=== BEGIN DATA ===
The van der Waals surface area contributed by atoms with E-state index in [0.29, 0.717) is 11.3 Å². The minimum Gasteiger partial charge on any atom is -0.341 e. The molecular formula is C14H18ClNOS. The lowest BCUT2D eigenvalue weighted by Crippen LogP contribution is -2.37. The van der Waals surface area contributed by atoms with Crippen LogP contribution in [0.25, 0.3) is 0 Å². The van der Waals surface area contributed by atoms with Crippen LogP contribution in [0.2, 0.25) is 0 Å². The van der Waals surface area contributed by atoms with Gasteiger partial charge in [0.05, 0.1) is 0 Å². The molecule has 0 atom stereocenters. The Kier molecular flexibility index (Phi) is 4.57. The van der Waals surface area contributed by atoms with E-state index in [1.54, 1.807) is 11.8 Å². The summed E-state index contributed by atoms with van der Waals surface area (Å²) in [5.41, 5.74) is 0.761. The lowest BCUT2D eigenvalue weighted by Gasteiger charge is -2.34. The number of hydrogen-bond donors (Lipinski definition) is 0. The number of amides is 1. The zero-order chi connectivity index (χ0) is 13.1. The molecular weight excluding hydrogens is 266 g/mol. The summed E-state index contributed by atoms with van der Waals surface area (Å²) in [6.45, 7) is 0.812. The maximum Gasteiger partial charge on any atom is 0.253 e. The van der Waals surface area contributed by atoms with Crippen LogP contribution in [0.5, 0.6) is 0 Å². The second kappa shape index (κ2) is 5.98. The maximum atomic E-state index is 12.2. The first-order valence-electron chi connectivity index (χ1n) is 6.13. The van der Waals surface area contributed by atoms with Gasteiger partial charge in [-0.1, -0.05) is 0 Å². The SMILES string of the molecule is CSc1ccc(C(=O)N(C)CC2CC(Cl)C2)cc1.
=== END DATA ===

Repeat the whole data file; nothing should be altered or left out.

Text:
The van der Waals surface area contributed by atoms with E-state index in [0.29, 0.717) is 11.3 Å². The minimum Gasteiger partial charge on any atom is -0.341 e. The molecular formula is C14H18ClNOS. The lowest BCUT2D eigenvalue weighted by Crippen LogP contribution is -2.37. The van der Waals surface area contributed by atoms with Crippen LogP contribution in [0.25, 0.3) is 0 Å². The van der Waals surface area contributed by atoms with Crippen LogP contribution in [0.2, 0.25) is 0 Å². The van der Waals surface area contributed by atoms with Gasteiger partial charge in [0.05, 0.1) is 0 Å². The molecule has 0 atom stereocenters. The Kier molecular flexibility index (Phi) is 4.57. The van der Waals surface area contributed by atoms with E-state index in [1.54, 1.807) is 11.8 Å². The summed E-state index contributed by atoms with van der Waals surface area (Å²) in [5.41, 5.74) is 0.761. The lowest BCUT2D eigenvalue weighted by Gasteiger charge is -2.34. The number of hydrogen-bond donors (Lipinski definition) is 0. The number of amides is 1. The zero-order chi connectivity index (χ0) is 13.1. The molecular weight excluding hydrogens is 266 g/mol. The summed E-state index contributed by atoms with van der Waals surface area (Å²) in [6.45, 7) is 0.812. The maximum Gasteiger partial charge on any atom is 0.253 e. The van der Waals surface area contributed by atoms with Crippen LogP contribution in [0.5, 0.6) is 0 Å². The second kappa shape index (κ2) is 5.98. The maximum atomic E-state index is 12.2. The first-order valence-electron chi connectivity index (χ1n) is 6.13. The van der Waals surface area contributed by atoms with Gasteiger partial charge in [-0.1, -0.05) is 0 Å². The SMILES string of the molecule is CSc1ccc(C(=O)N(C)CC2CC(Cl)C2)cc1.